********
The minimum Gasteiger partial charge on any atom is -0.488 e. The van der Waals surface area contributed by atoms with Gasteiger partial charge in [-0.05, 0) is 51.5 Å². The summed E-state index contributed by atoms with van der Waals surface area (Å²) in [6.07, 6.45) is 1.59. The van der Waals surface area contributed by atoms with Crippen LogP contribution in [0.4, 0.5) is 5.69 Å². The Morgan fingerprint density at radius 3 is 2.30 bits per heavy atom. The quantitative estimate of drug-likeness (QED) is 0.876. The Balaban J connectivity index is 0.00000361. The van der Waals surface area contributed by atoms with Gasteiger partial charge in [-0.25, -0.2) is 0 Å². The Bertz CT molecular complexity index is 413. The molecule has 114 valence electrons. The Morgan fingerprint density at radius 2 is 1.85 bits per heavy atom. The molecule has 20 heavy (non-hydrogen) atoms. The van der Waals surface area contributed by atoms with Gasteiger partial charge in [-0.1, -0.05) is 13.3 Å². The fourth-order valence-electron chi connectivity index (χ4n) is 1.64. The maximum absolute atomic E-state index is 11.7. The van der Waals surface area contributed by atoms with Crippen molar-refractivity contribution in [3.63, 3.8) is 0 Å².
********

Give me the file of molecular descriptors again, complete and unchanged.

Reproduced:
The minimum Gasteiger partial charge on any atom is -0.488 e. The van der Waals surface area contributed by atoms with Gasteiger partial charge in [-0.05, 0) is 51.5 Å². The summed E-state index contributed by atoms with van der Waals surface area (Å²) in [6.07, 6.45) is 1.59. The van der Waals surface area contributed by atoms with Crippen LogP contribution in [0.4, 0.5) is 5.69 Å². The Morgan fingerprint density at radius 3 is 2.30 bits per heavy atom. The quantitative estimate of drug-likeness (QED) is 0.876. The Balaban J connectivity index is 0.00000361. The van der Waals surface area contributed by atoms with Gasteiger partial charge in [-0.25, -0.2) is 0 Å². The Bertz CT molecular complexity index is 413. The molecule has 114 valence electrons. The Morgan fingerprint density at radius 2 is 1.85 bits per heavy atom. The molecule has 20 heavy (non-hydrogen) atoms. The van der Waals surface area contributed by atoms with Gasteiger partial charge in [-0.1, -0.05) is 13.3 Å². The fourth-order valence-electron chi connectivity index (χ4n) is 1.64. The maximum absolute atomic E-state index is 11.7. The van der Waals surface area contributed by atoms with Crippen molar-refractivity contribution in [3.63, 3.8) is 0 Å².